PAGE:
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Liam Debono's lawyers cry foul over President's presence at solidarity march

Judicial protest highlights concerns about trial by media

President Coleiro Preca, flanked by the police commissioner and Home Affairs Minister, at the solidarity march. Photo: Chris Sant Fournier

President Coleiro Preca, flanked by the police commissioner and Home Affairs Minister, at the solidarity march. Photo: Chris Sant Fournier

President Marie-Louise Coleiro Preca’s presence at a Valletta protest in solidarity with police officers last May has made it difficult for a young man accused of running over a police officer from getting a fair trial, lawyers for the defendant have argued.

In a judicial protest filed on Wednesday, lawyers for Liam Debono said that in attending the protest, President Coleiro Preca had taken sides in a case which had yet to be heard in court.

Mr Debono stands accused of the attempted murder of PC Simon Schembri, who suffered a 66 per cent disability when he was dragged for several metres under a car in a gruesome hit-and-run case which shocked the nation last May.

The Valletta protest was held three days after the incident. Apart from the President, Prime Minister Joseph Muscat, Opposition Leader Adrian Delia and other elected officials also attended.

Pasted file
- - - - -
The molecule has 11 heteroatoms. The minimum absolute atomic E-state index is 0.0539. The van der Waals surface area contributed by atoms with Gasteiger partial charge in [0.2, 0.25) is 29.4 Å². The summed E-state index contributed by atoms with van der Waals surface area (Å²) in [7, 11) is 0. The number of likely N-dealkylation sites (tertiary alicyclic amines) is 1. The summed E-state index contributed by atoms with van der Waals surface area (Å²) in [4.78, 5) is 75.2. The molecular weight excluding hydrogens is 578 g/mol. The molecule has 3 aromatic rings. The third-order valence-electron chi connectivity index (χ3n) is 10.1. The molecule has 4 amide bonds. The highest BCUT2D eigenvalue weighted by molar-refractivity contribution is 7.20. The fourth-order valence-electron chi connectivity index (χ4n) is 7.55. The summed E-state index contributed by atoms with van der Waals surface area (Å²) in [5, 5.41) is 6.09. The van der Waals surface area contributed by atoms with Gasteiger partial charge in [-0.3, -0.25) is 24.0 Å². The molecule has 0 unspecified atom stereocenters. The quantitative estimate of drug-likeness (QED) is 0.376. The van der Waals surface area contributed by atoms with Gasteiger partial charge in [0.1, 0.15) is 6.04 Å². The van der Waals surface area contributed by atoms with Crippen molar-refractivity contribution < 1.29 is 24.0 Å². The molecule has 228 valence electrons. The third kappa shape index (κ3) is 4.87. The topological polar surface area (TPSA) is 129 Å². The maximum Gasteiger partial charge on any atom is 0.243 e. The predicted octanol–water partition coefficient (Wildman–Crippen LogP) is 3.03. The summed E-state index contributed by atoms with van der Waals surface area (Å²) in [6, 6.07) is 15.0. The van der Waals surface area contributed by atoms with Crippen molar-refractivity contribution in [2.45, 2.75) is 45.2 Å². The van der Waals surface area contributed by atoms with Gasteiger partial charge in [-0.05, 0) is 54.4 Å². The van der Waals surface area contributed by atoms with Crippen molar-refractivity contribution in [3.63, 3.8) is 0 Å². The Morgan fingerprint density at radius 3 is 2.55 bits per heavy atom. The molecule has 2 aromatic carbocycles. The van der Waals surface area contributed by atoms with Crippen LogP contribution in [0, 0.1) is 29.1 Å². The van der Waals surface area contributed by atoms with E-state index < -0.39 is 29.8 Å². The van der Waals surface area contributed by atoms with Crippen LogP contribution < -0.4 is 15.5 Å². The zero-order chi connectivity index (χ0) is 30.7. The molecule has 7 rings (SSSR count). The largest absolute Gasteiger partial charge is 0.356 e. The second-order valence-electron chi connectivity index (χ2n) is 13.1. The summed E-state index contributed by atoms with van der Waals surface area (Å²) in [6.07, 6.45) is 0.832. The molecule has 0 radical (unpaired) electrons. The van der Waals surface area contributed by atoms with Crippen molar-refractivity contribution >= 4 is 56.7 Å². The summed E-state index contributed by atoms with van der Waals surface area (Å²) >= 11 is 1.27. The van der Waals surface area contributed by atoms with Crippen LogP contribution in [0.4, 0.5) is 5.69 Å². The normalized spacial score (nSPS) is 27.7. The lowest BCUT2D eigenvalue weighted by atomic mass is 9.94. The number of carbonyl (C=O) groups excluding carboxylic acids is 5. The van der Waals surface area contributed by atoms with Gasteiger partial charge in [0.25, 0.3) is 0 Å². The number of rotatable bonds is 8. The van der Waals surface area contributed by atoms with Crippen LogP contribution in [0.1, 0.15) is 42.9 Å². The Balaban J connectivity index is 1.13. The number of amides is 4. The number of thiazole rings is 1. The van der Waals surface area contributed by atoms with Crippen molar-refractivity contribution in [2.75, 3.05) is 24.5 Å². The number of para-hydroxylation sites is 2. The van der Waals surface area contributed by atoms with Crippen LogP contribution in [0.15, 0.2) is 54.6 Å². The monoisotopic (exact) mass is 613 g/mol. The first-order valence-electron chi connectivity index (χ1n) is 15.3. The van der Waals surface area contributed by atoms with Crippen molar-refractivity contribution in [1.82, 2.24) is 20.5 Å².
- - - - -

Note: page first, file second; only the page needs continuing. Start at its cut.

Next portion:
In the judicial protest, Mr Debono’s lawyers argue that the President should avoid controversy, adding that “nothing is more controversial than criminal proceedings”.

By attending the protest before Mr Debono’s case had even started being heard, his lawyers argued, the President had further fuelled public outrage about the case and made their client risk becoming the victim of a trial by media.

Mr Debono.Mr Debono.


The President’s office carried with it a measure of moral authority, the judicial protest argues, adding that the President also chairs the Commission for the Administration of Justice – the body responsible for overseeing the judiciary’s work.

Lawyers for Mr Debono also targeted President Coleiro Preca on another count, noting that their client had an extremely troubled childhood at a time when the incumbent president was social policy minister.

The judicial protest, which was addressed to the Attorney General,  was signed by lawyers Franco Debono and Amadeus Cachia.

Yesterday, Magistrate Joe Mifsud, who is hearing the compilation of evidence against Mr Debono said that had he not been a member of the judiciary, he would also have attended the activity as well. 

See the judicial protest in full by clicking on pdf below.

Attached files

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